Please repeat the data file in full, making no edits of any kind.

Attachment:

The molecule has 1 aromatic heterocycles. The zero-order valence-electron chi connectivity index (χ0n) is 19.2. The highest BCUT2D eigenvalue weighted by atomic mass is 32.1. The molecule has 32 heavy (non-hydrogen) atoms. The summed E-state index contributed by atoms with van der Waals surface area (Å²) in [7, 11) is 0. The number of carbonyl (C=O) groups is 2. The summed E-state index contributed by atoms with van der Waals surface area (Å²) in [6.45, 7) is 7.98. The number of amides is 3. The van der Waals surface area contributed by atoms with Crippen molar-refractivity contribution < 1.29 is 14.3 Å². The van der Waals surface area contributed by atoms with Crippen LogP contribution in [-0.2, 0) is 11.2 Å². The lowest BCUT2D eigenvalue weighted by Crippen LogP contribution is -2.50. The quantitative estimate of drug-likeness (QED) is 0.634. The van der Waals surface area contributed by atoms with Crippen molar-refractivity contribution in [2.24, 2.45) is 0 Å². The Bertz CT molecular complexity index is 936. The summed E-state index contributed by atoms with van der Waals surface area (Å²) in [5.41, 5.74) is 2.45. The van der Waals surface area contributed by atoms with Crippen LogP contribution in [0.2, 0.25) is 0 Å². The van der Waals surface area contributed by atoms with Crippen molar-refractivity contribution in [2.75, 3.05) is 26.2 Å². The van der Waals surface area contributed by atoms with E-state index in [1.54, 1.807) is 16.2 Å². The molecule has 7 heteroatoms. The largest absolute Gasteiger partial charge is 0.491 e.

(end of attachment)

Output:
The molecule has 1 aromatic heterocycles. The zero-order valence-electron chi connectivity index (χ0n) is 19.2. The highest BCUT2D eigenvalue weighted by atomic mass is 32.1. The molecule has 32 heavy (non-hydrogen) atoms. The summed E-state index contributed by atoms with van der Waals surface area (Å²) in [7, 11) is 0. The number of carbonyl (C=O) groups is 2. The summed E-state index contributed by atoms with van der Waals surface area (Å²) in [6.45, 7) is 7.98. The number of amides is 3. The van der Waals surface area contributed by atoms with Crippen molar-refractivity contribution < 1.29 is 14.3 Å². The van der Waals surface area contributed by atoms with Crippen LogP contribution in [-0.2, 0) is 11.2 Å². The lowest BCUT2D eigenvalue weighted by Crippen LogP contribution is -2.50. The quantitative estimate of drug-likeness (QED) is 0.634. The van der Waals surface area contributed by atoms with Crippen molar-refractivity contribution in [2.24, 2.45) is 0 Å². The Bertz CT molecular complexity index is 936. The summed E-state index contributed by atoms with van der Waals surface area (Å²) in [5.41, 5.74) is 2.45. The van der Waals surface area contributed by atoms with Crippen LogP contribution in [0.2, 0.25) is 0 Å². The van der Waals surface area contributed by atoms with Crippen molar-refractivity contribution in [2.75, 3.05) is 26.2 Å². The van der Waals surface area contributed by atoms with E-state index in [1.54, 1.807) is 16.2 Å². The molecule has 7 heteroatoms. The largest absolute Gasteiger partial charge is 0.491 e.